I had early thoughts of perhaps sandbagging if it looked like we were in the hunt for a podium spot since the turbo guys could turn up the power if they were feeling pressure early. But first, I felt it would be wise to just go out there and get a good solid time on the board during the first session that counts, because you never know what might happen and what challenges you may face later on.
First time attack session, 1:50.9. Already broke the Miata lap record. OOPS, so much for sandbagging. Even better, we were sitting in first! Change of tactics then, let's give it everything and let them chase us if they can. By the end of day 1 the sub-1:50 was in the bag with a 1:49.9!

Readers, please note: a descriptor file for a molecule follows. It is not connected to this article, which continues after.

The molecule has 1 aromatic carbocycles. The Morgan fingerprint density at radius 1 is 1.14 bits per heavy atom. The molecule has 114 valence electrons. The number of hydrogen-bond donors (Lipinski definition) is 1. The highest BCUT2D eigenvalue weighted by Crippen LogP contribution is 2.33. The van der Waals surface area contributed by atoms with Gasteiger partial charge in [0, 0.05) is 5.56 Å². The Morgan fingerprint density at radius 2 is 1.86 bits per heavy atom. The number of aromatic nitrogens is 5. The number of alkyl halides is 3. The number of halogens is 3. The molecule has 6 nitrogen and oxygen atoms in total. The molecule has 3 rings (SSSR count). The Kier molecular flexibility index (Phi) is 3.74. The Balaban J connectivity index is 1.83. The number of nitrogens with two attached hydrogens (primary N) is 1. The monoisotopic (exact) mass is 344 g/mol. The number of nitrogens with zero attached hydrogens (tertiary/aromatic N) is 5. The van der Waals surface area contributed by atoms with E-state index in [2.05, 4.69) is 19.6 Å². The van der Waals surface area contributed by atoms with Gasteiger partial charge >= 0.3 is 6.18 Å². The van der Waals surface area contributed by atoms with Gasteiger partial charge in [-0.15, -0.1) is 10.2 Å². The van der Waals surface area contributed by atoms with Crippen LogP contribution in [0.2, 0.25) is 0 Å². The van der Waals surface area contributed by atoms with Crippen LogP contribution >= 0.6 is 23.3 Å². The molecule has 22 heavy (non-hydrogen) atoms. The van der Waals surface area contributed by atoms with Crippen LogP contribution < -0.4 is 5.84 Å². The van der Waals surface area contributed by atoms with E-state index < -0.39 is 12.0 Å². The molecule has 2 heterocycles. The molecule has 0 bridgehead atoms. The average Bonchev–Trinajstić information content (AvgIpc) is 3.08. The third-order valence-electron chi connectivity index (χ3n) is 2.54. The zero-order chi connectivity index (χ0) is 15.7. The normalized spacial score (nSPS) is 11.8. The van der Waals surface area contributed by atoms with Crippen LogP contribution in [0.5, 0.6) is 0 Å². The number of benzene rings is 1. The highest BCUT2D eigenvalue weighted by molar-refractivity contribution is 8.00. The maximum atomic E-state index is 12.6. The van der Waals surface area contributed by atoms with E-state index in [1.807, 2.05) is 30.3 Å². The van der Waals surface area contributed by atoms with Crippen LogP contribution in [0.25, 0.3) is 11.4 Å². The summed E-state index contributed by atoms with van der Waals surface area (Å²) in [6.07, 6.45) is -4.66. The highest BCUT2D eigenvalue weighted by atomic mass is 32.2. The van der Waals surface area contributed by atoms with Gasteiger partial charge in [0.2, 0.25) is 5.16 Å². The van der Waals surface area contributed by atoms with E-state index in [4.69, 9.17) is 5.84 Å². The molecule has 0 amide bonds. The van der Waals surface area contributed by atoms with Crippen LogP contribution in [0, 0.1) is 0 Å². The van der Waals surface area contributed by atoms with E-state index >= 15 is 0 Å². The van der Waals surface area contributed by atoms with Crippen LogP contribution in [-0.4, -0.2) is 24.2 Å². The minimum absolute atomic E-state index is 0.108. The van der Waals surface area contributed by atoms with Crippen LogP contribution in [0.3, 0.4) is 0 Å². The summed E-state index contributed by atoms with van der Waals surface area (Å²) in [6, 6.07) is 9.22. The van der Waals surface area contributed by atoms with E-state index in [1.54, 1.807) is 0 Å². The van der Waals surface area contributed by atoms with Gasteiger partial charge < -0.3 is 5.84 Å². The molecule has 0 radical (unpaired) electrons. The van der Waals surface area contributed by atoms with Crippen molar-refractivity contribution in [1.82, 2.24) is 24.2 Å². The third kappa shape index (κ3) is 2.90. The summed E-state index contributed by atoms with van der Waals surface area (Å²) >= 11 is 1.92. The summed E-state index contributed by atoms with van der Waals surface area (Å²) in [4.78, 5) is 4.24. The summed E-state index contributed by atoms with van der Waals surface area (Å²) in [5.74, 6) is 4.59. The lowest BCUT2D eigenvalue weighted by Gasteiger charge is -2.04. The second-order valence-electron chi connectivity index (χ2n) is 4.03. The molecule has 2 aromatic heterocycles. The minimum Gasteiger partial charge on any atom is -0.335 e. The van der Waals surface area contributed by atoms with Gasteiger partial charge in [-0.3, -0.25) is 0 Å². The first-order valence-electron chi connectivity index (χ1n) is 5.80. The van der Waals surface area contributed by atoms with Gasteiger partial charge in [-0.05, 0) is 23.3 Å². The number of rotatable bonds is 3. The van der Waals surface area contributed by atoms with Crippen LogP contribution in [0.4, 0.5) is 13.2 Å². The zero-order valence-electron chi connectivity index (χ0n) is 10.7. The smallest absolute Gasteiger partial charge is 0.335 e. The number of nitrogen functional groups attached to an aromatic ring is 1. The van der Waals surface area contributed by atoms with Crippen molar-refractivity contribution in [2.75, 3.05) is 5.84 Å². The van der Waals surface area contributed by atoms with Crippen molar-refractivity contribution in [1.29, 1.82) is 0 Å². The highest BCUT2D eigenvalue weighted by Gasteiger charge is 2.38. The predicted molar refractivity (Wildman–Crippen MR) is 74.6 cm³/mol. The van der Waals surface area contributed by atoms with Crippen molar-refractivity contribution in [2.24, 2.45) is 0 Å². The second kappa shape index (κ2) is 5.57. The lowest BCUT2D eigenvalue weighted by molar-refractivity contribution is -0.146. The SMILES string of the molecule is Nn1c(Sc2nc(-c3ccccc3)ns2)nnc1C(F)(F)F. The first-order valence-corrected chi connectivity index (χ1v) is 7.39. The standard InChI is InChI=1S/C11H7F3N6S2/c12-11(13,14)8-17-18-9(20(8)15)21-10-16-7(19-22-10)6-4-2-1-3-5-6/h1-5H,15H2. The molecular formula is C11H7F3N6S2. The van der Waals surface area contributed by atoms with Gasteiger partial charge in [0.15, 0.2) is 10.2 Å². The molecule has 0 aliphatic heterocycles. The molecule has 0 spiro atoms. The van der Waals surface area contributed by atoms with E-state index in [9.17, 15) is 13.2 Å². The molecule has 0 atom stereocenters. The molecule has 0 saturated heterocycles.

Unofficial results at the end of day 1 had us in P1 with 2nd through 6th all scrambling for position in the 1:51-1:52 range. No point holding back now, for day 2 we swapped to fresh tires for the cool morning session, but I made the error of getting to grid late and had to go out in the back of the pack. I spent four laps carving through the field, and finally by lap 5 had clean track ahead but the tires were over temp.
Track temp was up substantially by session 2 but with good data from day 1 at these temps we dialed in what should work well and went out. I was still adjusting to what the car is capable of doing and beginning to feel comfortable with it. 1:48.7! Session 3, hottest and thus slowest of the day. Still found a cleaner line and another two tenths of a second. 1:48.5!